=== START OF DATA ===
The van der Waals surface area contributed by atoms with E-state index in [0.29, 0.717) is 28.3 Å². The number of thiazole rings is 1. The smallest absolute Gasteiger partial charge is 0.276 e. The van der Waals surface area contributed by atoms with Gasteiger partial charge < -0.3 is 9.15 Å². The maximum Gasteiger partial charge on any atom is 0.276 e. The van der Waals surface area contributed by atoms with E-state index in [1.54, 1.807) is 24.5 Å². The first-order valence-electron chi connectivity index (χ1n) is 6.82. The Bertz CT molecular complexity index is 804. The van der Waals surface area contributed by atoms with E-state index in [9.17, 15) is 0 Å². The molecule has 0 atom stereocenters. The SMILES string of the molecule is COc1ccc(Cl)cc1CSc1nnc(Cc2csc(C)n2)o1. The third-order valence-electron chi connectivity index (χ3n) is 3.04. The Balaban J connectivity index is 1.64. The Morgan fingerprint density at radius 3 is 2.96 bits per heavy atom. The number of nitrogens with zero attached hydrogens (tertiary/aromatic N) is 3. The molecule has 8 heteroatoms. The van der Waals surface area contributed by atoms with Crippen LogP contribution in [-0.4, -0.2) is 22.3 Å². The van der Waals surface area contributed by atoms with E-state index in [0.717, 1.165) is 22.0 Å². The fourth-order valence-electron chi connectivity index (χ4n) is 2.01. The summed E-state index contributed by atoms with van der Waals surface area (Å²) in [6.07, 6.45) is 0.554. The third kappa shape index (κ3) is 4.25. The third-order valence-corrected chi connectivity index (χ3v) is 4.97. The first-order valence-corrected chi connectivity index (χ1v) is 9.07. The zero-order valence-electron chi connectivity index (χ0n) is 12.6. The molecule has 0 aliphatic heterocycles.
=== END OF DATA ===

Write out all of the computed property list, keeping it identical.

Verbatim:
The van der Waals surface area contributed by atoms with E-state index in [0.29, 0.717) is 28.3 Å². The number of thiazole rings is 1. The smallest absolute Gasteiger partial charge is 0.276 e. The van der Waals surface area contributed by atoms with Gasteiger partial charge < -0.3 is 9.15 Å². The maximum Gasteiger partial charge on any atom is 0.276 e. The van der Waals surface area contributed by atoms with E-state index in [1.54, 1.807) is 24.5 Å². The first-order valence-electron chi connectivity index (χ1n) is 6.82. The Bertz CT molecular complexity index is 804. The van der Waals surface area contributed by atoms with E-state index in [9.17, 15) is 0 Å². The molecule has 0 atom stereocenters. The SMILES string of the molecule is COc1ccc(Cl)cc1CSc1nnc(Cc2csc(C)n2)o1. The third-order valence-electron chi connectivity index (χ3n) is 3.04. The Balaban J connectivity index is 1.64. The Morgan fingerprint density at radius 3 is 2.96 bits per heavy atom. The number of nitrogens with zero attached hydrogens (tertiary/aromatic N) is 3. The molecule has 8 heteroatoms. The van der Waals surface area contributed by atoms with Crippen LogP contribution in [-0.4, -0.2) is 22.3 Å². The van der Waals surface area contributed by atoms with E-state index in [0.717, 1.165) is 22.0 Å². The fourth-order valence-electron chi connectivity index (χ4n) is 2.01. The summed E-state index contributed by atoms with van der Waals surface area (Å²) in [6.07, 6.45) is 0.554. The third kappa shape index (κ3) is 4.25. The third-order valence-corrected chi connectivity index (χ3v) is 4.97. The first-order valence-corrected chi connectivity index (χ1v) is 9.07. The zero-order valence-electron chi connectivity index (χ0n) is 12.6. The molecule has 0 aliphatic heterocycles.